More than 100 lose their jobs as Chesapeake Beverage closes Havre de Grace firm was in bankruptcy

November 01, 1992|By Phyllis Brill and Frank Lynch | Phyllis Brill and Frank Lynch,Staff Writers

Chesapeake Beverage Corp., a soft-drink bottler based in Havre de Grace, shut down abruptly Friday, leaving more than 100 employees out of work -- and without their last two-week paycheck.

Officials of the company, which had filed last year for protection from its creditors under federal bankruptcy law, gathered employees in the cafeteria shortly before noon, told them of the plant's closing and sent them home.

Joel Sher, a court-appointed trustee for Maryland National Bank, said the decision to close the plant came Thursday night.

"I was called in to take a look at [the]situation on Oct. 23, and what I found can only be described as incredible," said Mr. Sher.

What he said he found was an "absence of management" -- no cash on hand, taxes amounting to more than $300,000 that had not been paid over several months, unpaid union benefits and checks bouncing.

"I tried to find alternative sources [to pay employees], but was unsuccessful," said Mr. Sher.

"So rather than allow this situation to go deeper into debt, a decision was made to shut down."

Mr. Sher said two potential buyers have been considering the firm, and it could open under new ownership.

"I can't forecast a target, but in the meantime we are going to assist all the employees in getting unemployment [benefits]," he said.

As a precaution, Chesapeake officials called Havre de Grace police to the plant, in the Chesapeake Industrial Park on Old Bay Lane, before making the announcement.

Police reported that there were no incidents.

Bruce J. Hegstad, who was Chesapeake's president, said he was no longer involved once the trustee took over Oct. 23.

"We spent a lot of time and effort and money to resurrect this business," Mr. Hegstad said.

"It got very close, but we didn't quite get there."

In the past three years, Mr. Hegstad said, the owners sank nearly $2.5 million into the company.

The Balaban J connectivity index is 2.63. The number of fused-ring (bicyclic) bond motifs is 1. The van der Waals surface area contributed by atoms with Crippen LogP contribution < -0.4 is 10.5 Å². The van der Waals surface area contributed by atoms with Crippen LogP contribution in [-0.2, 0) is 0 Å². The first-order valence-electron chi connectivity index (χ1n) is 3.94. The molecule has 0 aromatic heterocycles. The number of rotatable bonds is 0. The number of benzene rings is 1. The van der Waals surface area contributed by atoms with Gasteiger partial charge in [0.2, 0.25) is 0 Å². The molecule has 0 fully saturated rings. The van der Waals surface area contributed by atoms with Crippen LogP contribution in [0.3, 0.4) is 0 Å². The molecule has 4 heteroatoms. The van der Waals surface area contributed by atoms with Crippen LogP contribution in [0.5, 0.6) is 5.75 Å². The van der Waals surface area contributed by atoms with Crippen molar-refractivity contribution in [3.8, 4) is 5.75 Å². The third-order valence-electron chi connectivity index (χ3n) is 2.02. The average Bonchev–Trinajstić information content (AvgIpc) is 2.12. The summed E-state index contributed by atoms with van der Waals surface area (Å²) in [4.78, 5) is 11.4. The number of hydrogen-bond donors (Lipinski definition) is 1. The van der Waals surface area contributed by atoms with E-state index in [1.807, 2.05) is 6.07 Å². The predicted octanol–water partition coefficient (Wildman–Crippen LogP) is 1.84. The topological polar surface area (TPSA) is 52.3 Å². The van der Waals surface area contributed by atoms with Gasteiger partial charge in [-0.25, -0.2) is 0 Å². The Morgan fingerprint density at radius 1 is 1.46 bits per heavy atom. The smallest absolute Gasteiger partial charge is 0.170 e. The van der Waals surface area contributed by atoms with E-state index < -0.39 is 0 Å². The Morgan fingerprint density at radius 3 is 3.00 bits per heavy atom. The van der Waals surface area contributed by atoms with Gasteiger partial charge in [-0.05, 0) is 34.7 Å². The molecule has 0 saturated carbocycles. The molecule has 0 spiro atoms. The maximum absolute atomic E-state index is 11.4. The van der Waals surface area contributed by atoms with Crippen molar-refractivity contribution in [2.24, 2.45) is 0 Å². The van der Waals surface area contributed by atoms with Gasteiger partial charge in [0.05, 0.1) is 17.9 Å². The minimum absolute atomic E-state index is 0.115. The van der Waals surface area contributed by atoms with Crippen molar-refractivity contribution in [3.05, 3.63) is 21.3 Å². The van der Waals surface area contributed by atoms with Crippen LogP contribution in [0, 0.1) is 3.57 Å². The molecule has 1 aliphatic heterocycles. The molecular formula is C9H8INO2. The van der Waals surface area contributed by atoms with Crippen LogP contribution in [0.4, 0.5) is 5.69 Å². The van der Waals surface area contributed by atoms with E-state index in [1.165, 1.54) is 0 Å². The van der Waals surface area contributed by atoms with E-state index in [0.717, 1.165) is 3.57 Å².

In June 1991, Chesapeake sought protection from creditors under the U.S. Bankruptcy Code after a plan to merge the company with a bottling firm in Oklahoma was put on hold.

At the time, the company listed $4.25 million in assets and $6.3 million in liabilities.

The company, which reported revenues of $4 million in 1990, said it owed Maryland National Bank more than $3 million and had debts to numerous suppliers.

In a June 1991 interview, Mr. Hegstad said that, despite the reorganization filing, Chesapeake Beverage had no plans for layoffs at the Havre de Grace production facility.

Mr. Hegstad, then a major investor in the bottler, insisted at the time that the company's business had not been hurt by the Chapter 11 filing and that he expected the company to survive.

Mr. Hegstad is a former president and chief executive officer of the Kirschner Medical Corp.

He and four others purchased the 68,000-square-foot bottling plant and the company it housed, Zeltzer Seltzer fruit sodas, from the Anheuser-Busch Beverage Group in August 1988 for an undisclosed amount.

Financial records showed the bottler was profitable when Mr. Hegstad and his partners bought it, he said.

H. James Lynch, regional director of the United Food and Commercial Workers Union Local 27, which represents Chesapeake employees, said that the plant's closing did not surprise him.

"It's a sad situation, but it's just been getting progressively worse up there," he said.

He said the union would talk with its attorneys about possible arbitration, and "get in line as creditors."

News of Chesapeake's closing troubled Harford County Executive Eileen M. Rehrmann, a spokesman said.

"The county executive is very concerned about this because 110 jobs are at stake," said George Harrison, county government spokesman.

Mrs. Rehrmann hopes another operator takes over the plant so the jobs can be preserved, Mr. Harrison said.

"But things are so complicated, we don't know how much of a real possibility that is," he added.

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